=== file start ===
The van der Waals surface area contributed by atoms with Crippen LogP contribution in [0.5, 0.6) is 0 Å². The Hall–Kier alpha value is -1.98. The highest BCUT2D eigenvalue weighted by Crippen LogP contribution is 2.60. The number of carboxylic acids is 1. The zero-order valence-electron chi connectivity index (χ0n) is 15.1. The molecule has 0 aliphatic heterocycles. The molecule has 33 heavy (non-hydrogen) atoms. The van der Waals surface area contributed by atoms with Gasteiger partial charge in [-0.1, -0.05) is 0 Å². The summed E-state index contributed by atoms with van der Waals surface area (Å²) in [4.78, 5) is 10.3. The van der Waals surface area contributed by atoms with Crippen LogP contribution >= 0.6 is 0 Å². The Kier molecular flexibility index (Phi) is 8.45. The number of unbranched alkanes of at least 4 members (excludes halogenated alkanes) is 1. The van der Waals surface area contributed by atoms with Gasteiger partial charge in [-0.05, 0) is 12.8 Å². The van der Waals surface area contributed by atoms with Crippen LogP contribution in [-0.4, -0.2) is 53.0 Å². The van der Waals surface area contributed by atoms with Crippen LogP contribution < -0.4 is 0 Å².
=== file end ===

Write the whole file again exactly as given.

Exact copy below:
The van der Waals surface area contributed by atoms with Crippen LogP contribution in [0.5, 0.6) is 0 Å². The Hall–Kier alpha value is -1.98. The highest BCUT2D eigenvalue weighted by Crippen LogP contribution is 2.60. The number of carboxylic acids is 1. The zero-order valence-electron chi connectivity index (χ0n) is 15.1. The molecule has 0 aliphatic heterocycles. The molecule has 33 heavy (non-hydrogen) atoms. The van der Waals surface area contributed by atoms with Gasteiger partial charge in [-0.1, -0.05) is 0 Å². The summed E-state index contributed by atoms with van der Waals surface area (Å²) in [4.78, 5) is 10.3. The van der Waals surface area contributed by atoms with Crippen LogP contribution >= 0.6 is 0 Å². The Kier molecular flexibility index (Phi) is 8.45. The number of unbranched alkanes of at least 4 members (excludes halogenated alkanes) is 1. The van der Waals surface area contributed by atoms with Gasteiger partial charge in [-0.05, 0) is 12.8 Å². The van der Waals surface area contributed by atoms with Crippen LogP contribution in [-0.4, -0.2) is 53.0 Å². The van der Waals surface area contributed by atoms with Crippen LogP contribution < -0.4 is 0 Å².